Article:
“If you get tired, learn to rest, not quit” – Banksy
If ever there was a time to remember this, it’s now. We’re in a season of change. Changing legislation, changing culture, changing schedules, even how we connect with our loved ones is changing!
Change is tiring; and that tiredness can make us believe that we won’t cope, or we’ll miss something important. When we’re caught in this mind-set then we can make poor decisions or even consider quitting. If you’re feeling like that this year, then know that you’re not alone. It’s important to acknowledge this is a year that is asking more of us than we’ve had to give out before. Some of those challenges are new and for some of us it means adapting our existing challenges to this new season.
“Everything on earth has its own time and its own season.” Ecclesiastes 3:1
There is a wealth of research supporting the need for rest and the benefits of limiting periods of intense study or work to maximise our creativity and success in any given task. Studies have found that the most successful scientists often only work intensively between 10-20 hours per week. Interestingly, like our sleep cycle, 90 minutes is a reasonable amount of time for intense creativity and productivity and mundane daily tasks can be spaced around these periods of time.
We are not machines; we need to acknowledge that our body has needs and to make best use of our body, it needs care.
Take some time to learn to rest. And yes, it is something that we need to learn. Surprisingly, rest doesn’t always come easily, even though it’s built into us as a basic need. Culturally we have been taught to override it and push through it and we call this perseverance. BUT true perseverance will require times of rest. We need the time of rest before we can push through to succeed.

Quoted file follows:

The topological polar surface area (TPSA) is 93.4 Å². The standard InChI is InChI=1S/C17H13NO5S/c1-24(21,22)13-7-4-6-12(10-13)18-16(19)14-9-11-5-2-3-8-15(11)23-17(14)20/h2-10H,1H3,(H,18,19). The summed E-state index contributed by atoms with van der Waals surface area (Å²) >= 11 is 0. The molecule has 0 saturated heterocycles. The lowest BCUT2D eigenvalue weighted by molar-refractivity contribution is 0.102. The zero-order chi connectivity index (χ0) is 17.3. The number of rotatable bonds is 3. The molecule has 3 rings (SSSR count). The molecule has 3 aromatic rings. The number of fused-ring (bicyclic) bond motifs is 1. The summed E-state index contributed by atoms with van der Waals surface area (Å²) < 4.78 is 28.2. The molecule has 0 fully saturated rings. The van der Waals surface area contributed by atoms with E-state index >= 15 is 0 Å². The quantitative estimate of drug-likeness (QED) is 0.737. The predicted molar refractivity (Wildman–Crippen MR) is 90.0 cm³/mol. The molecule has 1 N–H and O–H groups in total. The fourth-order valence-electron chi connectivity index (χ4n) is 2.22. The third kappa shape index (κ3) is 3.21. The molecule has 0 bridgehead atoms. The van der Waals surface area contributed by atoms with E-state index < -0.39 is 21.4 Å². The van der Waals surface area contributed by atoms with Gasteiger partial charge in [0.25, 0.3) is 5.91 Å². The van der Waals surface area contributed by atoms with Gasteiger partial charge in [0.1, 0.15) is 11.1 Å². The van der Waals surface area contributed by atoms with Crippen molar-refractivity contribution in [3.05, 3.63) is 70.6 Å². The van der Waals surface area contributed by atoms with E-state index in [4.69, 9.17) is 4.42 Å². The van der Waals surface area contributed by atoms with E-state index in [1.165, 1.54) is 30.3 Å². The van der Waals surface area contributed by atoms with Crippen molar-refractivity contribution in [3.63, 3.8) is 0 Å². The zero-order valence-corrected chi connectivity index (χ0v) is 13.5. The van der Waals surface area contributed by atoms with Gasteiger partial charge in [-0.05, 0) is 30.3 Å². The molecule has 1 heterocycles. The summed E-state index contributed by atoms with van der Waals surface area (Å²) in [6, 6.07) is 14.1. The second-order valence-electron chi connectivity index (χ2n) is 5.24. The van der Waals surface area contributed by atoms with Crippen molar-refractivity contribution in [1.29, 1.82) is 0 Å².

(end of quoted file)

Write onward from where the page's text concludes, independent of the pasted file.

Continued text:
Rest is not a lack of perseverance.
So, what is rest and how do we take that time? The first step is to pause what you’re doing and really think about what you find restful. Ask yourself what kinds of activities slow you down and take your attention off the responsibilities that are placed on your shoulders. Here are a few ideas to get you going:
- Time away (from your desk, your routine, your home, your work)
- Permission to not be helpful
- Something “unproductive”
- Connection to art and nature
- Solitude to recharge
- A break from responsibility
- Stillness to decompress
- Safe space
- Alone time at home or in your room
Keep in mind that God built a day of rest into our week. He didn’t sit down at the end of day six and think “Phew! That was hard work, I need to have a nap!” He didn’t take the seventh day off, after creating everything, because He was tired. He gave us a day every week to slow down, be still and reconnect ourselves to our true purpose. Schedule in your rest because you need it – and it’s okay to acknowledge that you need it.
“Destroy the idea that you have to be constantly working or grinding in order to be successful. Embrace the concept that rest, recovery, and reflection are essential parts of the progress towards a successful and ultimately happy life.” – The Minds Journal